Last week, I spent my Friday evening at the Saratoga Performing Arts Center (the #1 outdoor music venue in the United States). I blasted the Support Driven Slack with a mind dump soon after, and that’s grown into this Post.
If you’re not in that channel, here’s a screen grab:
(If you care about hospitality on the internet, you should be in the Support Driven Slack channel.)
I’m tossing around the idea of what I’m calling the Expectation Band. The Big Idea is that in general, we have a band of expectations when it comes to pricing: you can imagine it as the range of prices for an item that neither delights you nor makes you scoff. For a low quality domestic pilsner, it’s probably something like $2 – $5. If a seemingly normal bar on a normal day charged me $6 for a PBR, I’d be put off. It’s too much. It’s outside of my Expectation Band.
We can see how the Expectation Band is necessarily contextual: if I were in Manhattan, or on a cruise ship, or in Erie PA, or on the International Space Station, my Expectation Band would adjust upward or downward accordingly.
Context here is not necessarily geographic – my Expectation Band in my hometown of Saratoga Spring, for instance, shifts upwards during the summertime. When the horse track is running, the town’s population doubles, and we have lots more high end sports cars roaming around. So, parking is horrendous and prices bump up. I adjust my expectations accordingly.
Stick with me here, this is a brainstorm session. Check out this sweet artisan hand-drawn graph, plotting interest against price:
For the purpose of this discussion, let’s say this is graphing my own interest vs. price of one can of Coors Light. The black lines indicate a general, everyday context. The green lines indicate the context of a Def Leppard concert. The dashed lines represent the Expectation Band for each context. The black and green stars indicate general regions of acceptable prices.
We can see that there’s a shaded area – that indicates the overlap between my day-to-day Expectation Band and my Def Leppard Expectation Band. For me, for a Coors Light, we’ll call it $5. In a regular day I might think that’s a bit high, but at a concert it would seem a bit low. In this way, the same price for the same item in different contexts is illustrated to have different impacts.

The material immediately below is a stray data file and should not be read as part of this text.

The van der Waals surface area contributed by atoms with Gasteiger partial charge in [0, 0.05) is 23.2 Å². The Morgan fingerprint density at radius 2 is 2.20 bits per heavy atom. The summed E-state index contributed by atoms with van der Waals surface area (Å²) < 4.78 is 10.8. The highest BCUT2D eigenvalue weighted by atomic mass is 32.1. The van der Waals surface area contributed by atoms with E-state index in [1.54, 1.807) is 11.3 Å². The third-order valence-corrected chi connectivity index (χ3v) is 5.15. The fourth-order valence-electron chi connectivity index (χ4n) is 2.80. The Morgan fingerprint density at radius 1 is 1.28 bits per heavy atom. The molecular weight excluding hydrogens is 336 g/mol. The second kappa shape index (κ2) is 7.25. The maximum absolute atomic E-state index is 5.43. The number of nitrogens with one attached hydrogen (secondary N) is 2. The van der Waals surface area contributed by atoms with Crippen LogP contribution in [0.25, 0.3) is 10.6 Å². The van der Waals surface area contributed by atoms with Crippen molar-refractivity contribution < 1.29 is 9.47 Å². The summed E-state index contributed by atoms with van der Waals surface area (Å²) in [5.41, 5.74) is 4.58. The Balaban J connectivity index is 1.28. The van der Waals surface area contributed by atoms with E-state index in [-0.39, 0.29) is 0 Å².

The red star is where things get interesting. The red star is where folks scrunch up their faces and say “How much for a Coors Light?” even in a context where they’re expecting to pay more. (At this particular concert that point was $12.00)
The folks knew they were at a Def Leppard concert, there wasn’t much chance of being caught unaware of that. It’s generally accepted knowledge that food and drinks are going to be expensive at concert venues. We can assume that everyone there had appropriately adjusted their Expectation Band upward.
When the price offered is outside the already raised Expectation Band, you’ve failed. You’ve incorrectly assessed your customer’s Expectation Band, and in doing so, you’re leaving money on the table and you’ve made their experience worse.
How do you identify the Expectation Band of your customers? That’s the big question – where is the ideal balance between maximizing revenue and causing your metal-loving music fans to look at beer vendors like they have six eyes?
The answer, I would speculate, is in testing. I am not in charge of vending at an outdoor music venue, but if I were, I would engage in a number of tests, both within-event and between-event, possibly controlling for ticket price and audience age. Offer Coors Light at multiple stands, and have half of them sell for $7 and half of them sell for $12. Keep a record. Check the numbers. Test again.
The current approach, which looks a lot like gouge away, is almost certainly failing to maximize revenue. It is definitely a poor customer experience. Big venues like the Saratoga Performing Arts Center can’t rely on regulars the way that a restaurant or coffee shop can.
Their visitors are by and large single visits, so being able to approach vending in a way that combines hospitality and science could go a long way toward growing both good will and the bottom line.